I had a Discover student card for 2 years and just this past week did a PC to the non-student It card. They did it over the phone with no hassle.
Discover actually asked for proof of enrollment when I applied for the non-student version, just to help adjust their expectations of income.
Also, I've seen people put it down, but I've been very happy with my Amazon.com Visa. Discover isn't excepted everywhere (like my college), and getting 2% on dining without having the score and income to get a Sapphire is very nice. It doesn't hurt that I get my textbooks off of Amazon.
Citi didnt ask for any proof of enrollment for my forward.
Yeah, but I try to avoid fraudulent applications.
I'm going to poke along two classes at UCLA this summer, and thinking about going back part-time to finish the degree over the next 3-4 years as looking like I'm going to be working in the exact same company and doing the exact same thing where I can dictate my schedule somewhat.
Mortgage first, random credit tricks later. May just decide to pickup another part-time job instead.
Nowadays, I try to avoid applying for student credit cards. Since I've managed to established credit in the prime sector, I try not to bother with the student tags even though they're are easier to qualify. For my current credit union student visa, I am only limited to a $2,000.00 maximum. They are much more cautious about giving me a higher credit limit since it was a "student account," according to the representative.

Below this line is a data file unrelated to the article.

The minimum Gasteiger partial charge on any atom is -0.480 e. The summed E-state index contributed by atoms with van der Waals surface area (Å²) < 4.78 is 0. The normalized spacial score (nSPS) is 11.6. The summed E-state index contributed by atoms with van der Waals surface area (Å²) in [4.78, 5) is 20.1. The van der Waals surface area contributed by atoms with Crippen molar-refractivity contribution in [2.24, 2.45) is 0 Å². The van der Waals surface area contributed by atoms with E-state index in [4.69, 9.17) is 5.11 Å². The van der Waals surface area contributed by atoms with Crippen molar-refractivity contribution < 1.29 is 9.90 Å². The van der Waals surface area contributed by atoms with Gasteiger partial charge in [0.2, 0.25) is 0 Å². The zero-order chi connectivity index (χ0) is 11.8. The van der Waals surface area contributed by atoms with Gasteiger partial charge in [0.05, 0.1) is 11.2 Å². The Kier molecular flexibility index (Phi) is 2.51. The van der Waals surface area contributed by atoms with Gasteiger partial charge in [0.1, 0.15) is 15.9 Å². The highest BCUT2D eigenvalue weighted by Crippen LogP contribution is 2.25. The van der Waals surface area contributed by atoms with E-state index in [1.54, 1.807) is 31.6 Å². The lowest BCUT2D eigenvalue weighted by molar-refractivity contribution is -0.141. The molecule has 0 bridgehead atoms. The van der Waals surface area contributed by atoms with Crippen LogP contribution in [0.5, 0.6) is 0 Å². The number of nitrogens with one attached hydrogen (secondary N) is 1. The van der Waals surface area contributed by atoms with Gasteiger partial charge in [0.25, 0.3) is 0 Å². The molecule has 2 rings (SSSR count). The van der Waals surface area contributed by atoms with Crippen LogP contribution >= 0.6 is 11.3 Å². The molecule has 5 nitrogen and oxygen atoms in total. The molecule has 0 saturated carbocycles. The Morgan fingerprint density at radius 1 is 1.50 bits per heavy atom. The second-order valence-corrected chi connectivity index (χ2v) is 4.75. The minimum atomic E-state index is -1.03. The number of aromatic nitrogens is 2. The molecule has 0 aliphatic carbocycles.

When I walked into the bank last month, they reccomended I apply for their platinum card since my score and income qualified. They even said the student card wasn't flexible. I did not want to take another inquiry, so I settled for a CLI to $1,000.00 and placed it in the sock drawer.
When I first applied for this student card, I had an initial $500.00 credit limit. I needed to bring in a copy of my paystub to show proof of income and my class schedule to show proof of enrollment.
like jsu recommended, Wells Fargo is a good choice for college cards.
They do not have those fabulous rewards or anything, but their interest rates are on the lower end, esp. for college cards.
When I had the college card back then, they kept extending my 0% APR offer as well. Not sure if they still extend those offers it now since the economy isn't as good as it was 5-7 years ago, but in general it's a nice prime bank card to start with. I cant remember the interest rates I have right now at the top of my head, but it is in the single digit region if I remember correctly, so it's kinda nice to have a card to leave balances on if I ever need to.
Do check out Citi, Bank of America and Discover as well. They have good options as well. Bank of America is able to product change too from what I was told. Not too sure about Discover and Citi. You can try calling their new accounts department and ask. You can always get more than 1 card
I too started with a Wells Fargo Credit Card. I had a 6 month 0% APR intro w/ a 15.15% APR after and 1% cash back. Initial credit limit was $700 and it was bumped up to $900 a year after. I have a checking/savings account with them and had a thin credit file when I initially apped.